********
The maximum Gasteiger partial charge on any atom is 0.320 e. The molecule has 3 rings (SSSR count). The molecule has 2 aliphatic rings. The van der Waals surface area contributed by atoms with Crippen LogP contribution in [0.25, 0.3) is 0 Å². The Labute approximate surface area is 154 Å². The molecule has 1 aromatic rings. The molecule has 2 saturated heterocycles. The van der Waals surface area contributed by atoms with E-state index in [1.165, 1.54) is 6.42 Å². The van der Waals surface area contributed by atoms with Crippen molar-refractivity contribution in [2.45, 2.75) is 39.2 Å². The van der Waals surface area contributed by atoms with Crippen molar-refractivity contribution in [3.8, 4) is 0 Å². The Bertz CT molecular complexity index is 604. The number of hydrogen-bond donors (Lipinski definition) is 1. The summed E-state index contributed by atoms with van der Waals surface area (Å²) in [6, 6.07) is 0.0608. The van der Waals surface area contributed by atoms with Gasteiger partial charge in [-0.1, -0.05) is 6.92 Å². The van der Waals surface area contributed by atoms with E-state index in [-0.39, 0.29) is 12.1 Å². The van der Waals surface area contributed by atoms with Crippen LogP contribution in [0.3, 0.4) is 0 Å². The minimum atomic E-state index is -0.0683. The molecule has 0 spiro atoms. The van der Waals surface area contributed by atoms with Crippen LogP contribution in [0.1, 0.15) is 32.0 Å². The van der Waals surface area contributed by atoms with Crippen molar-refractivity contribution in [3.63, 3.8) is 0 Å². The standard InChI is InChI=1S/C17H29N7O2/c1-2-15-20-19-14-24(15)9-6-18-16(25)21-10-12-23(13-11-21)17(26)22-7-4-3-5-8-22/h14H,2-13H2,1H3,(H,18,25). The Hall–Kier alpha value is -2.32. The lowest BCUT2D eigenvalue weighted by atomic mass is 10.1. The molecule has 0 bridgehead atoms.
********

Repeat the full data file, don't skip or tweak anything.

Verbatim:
The maximum Gasteiger partial charge on any atom is 0.320 e. The molecule has 3 rings (SSSR count). The molecule has 2 aliphatic rings. The van der Waals surface area contributed by atoms with Crippen LogP contribution in [0.25, 0.3) is 0 Å². The Labute approximate surface area is 154 Å². The molecule has 1 aromatic rings. The molecule has 2 saturated heterocycles. The van der Waals surface area contributed by atoms with E-state index in [1.165, 1.54) is 6.42 Å². The van der Waals surface area contributed by atoms with Crippen molar-refractivity contribution in [2.45, 2.75) is 39.2 Å². The van der Waals surface area contributed by atoms with Crippen molar-refractivity contribution in [3.8, 4) is 0 Å². The Bertz CT molecular complexity index is 604. The number of hydrogen-bond donors (Lipinski definition) is 1. The summed E-state index contributed by atoms with van der Waals surface area (Å²) in [6, 6.07) is 0.0608. The van der Waals surface area contributed by atoms with Gasteiger partial charge in [-0.1, -0.05) is 6.92 Å². The van der Waals surface area contributed by atoms with E-state index in [-0.39, 0.29) is 12.1 Å². The van der Waals surface area contributed by atoms with Crippen LogP contribution in [0.3, 0.4) is 0 Å². The minimum atomic E-state index is -0.0683. The molecule has 0 spiro atoms. The van der Waals surface area contributed by atoms with Crippen LogP contribution in [0.1, 0.15) is 32.0 Å². The van der Waals surface area contributed by atoms with Crippen molar-refractivity contribution in [3.63, 3.8) is 0 Å². The standard InChI is InChI=1S/C17H29N7O2/c1-2-15-20-19-14-24(15)9-6-18-16(25)21-10-12-23(13-11-21)17(26)22-7-4-3-5-8-22/h14H,2-13H2,1H3,(H,18,25). The Hall–Kier alpha value is -2.32. The lowest BCUT2D eigenvalue weighted by atomic mass is 10.1. The molecule has 0 bridgehead atoms.